FPA Medical Management, once the nation's third-largest physician practice management company, is going out of business.
FPA, which had hoped to emerge from Chapter 11 bankruptcy protection as a viable company, instead will come out as a shell.
On June 1, FPA sold virtually all its physician operations for $108.2 million to raise money to pay off creditors.
Durham, N.C.-based Coastal Physician Services purchased Sterling Healthcare Group, FPA's emergency-room division. And Coastal Chairman Steve Scott, M.D., separately bought Meridian Medical Group in Atlanta and Carolina Healthcare Group in Charlotte, N.C.
Louisville, Ky.-based insurer Humana bought back 50 clinics it had sold to FPA at least two years ago. Humana says it bought the clinics to protect its health plan and intends to resell them.
What's left at FPA are a few pieces of equipment and other hard assets that the company plans to sell within the next few months, spokeswoman Ann Julsen says.
Negotiations determined that the best way for creditors to get back even a small percentage of their money was for FPA to sell whatever it could, Julsen says.
FPA, which filed for bankruptcy on July 19, 1998, in Wilmington, Del., had planned to keep at least some operations and pay back creditors with newly issued stock.
But unsecured creditors, including doctors, balked at the plan. Meanwhile, the stock market values of other PPMs continued to drop, making another public stock issue less viable.
What's left of the cash doesn't cover much of the creditors' $2.3 billion in claims. So far, only $6 million in cash is scheduled to be distributed. Of that, $4 million will go to secured creditors, including banks who hold $319 million in FPA loans, and $2 million to unsecured creditors.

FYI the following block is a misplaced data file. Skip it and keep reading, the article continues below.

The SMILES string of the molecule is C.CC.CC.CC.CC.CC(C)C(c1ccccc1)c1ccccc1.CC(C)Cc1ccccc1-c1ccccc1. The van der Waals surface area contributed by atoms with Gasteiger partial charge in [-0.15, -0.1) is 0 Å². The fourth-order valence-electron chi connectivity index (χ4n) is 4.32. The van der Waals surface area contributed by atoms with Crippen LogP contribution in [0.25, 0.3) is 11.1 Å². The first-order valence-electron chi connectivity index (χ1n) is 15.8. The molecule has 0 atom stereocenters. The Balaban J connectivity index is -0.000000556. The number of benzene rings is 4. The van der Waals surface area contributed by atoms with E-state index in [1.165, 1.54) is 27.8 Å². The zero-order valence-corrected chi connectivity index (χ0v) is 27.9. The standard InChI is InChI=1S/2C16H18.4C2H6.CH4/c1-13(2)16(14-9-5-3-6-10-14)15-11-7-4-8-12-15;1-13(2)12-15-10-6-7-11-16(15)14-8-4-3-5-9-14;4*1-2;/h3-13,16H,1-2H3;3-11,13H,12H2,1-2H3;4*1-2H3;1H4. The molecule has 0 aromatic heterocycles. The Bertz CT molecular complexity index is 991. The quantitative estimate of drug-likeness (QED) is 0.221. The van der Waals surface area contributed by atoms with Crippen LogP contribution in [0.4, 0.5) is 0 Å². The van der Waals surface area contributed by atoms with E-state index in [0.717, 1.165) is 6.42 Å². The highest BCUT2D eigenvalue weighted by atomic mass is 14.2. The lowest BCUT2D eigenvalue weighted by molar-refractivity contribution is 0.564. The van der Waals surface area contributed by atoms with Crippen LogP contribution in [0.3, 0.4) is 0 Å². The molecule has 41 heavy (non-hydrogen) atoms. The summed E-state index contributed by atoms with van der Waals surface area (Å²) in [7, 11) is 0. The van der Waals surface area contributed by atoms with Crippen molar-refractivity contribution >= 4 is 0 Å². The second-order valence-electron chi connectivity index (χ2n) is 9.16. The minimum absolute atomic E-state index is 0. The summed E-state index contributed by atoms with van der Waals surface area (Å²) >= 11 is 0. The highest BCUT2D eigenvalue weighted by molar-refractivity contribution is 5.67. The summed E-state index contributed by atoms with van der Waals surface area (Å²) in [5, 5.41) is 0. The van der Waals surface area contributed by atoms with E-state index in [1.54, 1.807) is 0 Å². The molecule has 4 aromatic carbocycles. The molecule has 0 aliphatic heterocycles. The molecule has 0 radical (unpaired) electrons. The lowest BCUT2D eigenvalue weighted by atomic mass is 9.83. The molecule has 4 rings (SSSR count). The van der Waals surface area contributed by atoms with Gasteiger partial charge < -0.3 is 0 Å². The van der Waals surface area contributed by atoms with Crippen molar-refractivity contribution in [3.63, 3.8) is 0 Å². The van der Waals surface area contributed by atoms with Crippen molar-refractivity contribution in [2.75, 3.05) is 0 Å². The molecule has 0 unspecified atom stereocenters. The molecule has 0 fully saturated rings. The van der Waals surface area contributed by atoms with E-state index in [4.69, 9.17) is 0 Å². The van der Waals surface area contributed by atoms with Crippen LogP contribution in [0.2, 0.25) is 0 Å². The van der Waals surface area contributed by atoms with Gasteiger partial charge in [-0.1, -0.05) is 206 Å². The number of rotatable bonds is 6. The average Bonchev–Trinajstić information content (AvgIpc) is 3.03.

Secured creditors also will receive 100% of FPA's newly issued common stock, which is essentially worthless. The old stock was available for about a penny a share in late June.
Julsen says more money may be available after FPA pays an undetermined amount of administrative expenses, including attorney and U.S. Bankruptcy Court fees.
Others are already claiming what little money FPA has left. Out of the $108.2 million, $55 million goes to pay back banks who lent money to finance FPA's operations during bankruptcy.
Coastal, which itself has been in and out of bankruptcy, is paying $69.3 million in cash and assuming at least $20 million more in debts for its purchase of FPA subsidiary Sterling Healthcare Group.
Scott's $5.4 million purchase of the Atlanta and Charlotte operations, made through his StonyBrook Capital unit, was not broken out into cash and debt portions. Scott did not return phone calls seeking comment.
Humana paid $13.5 million in cash for 50 clinics in Florida, Missouri and Texas. Spokesman Greg Rotherham says those clinics, representing 121,000 Humana enrollees and an undetermined number of doctors, may well have gone out of business if Humana didn't step in.
When it filed for bankruptcy, FPA was the third-largest PPM, owning assets representing 7,900 physicians. As recently as March, it had filed a plan with the Bankruptcy Court that would allow it to emerge with nearly 400 physicians, along with its Sterling subsidiary, founded by current FPA Chairman and CEO Stephen Dresnick.
Dresnick joined FPA when it purchased Sterling in 1996. He replaced fired Seth Flam, D.O., as CEO on March 26, then stepped in for departed Chairman Sol Lizerbram, D.O., on July 15, four days before the bankruptcy filing.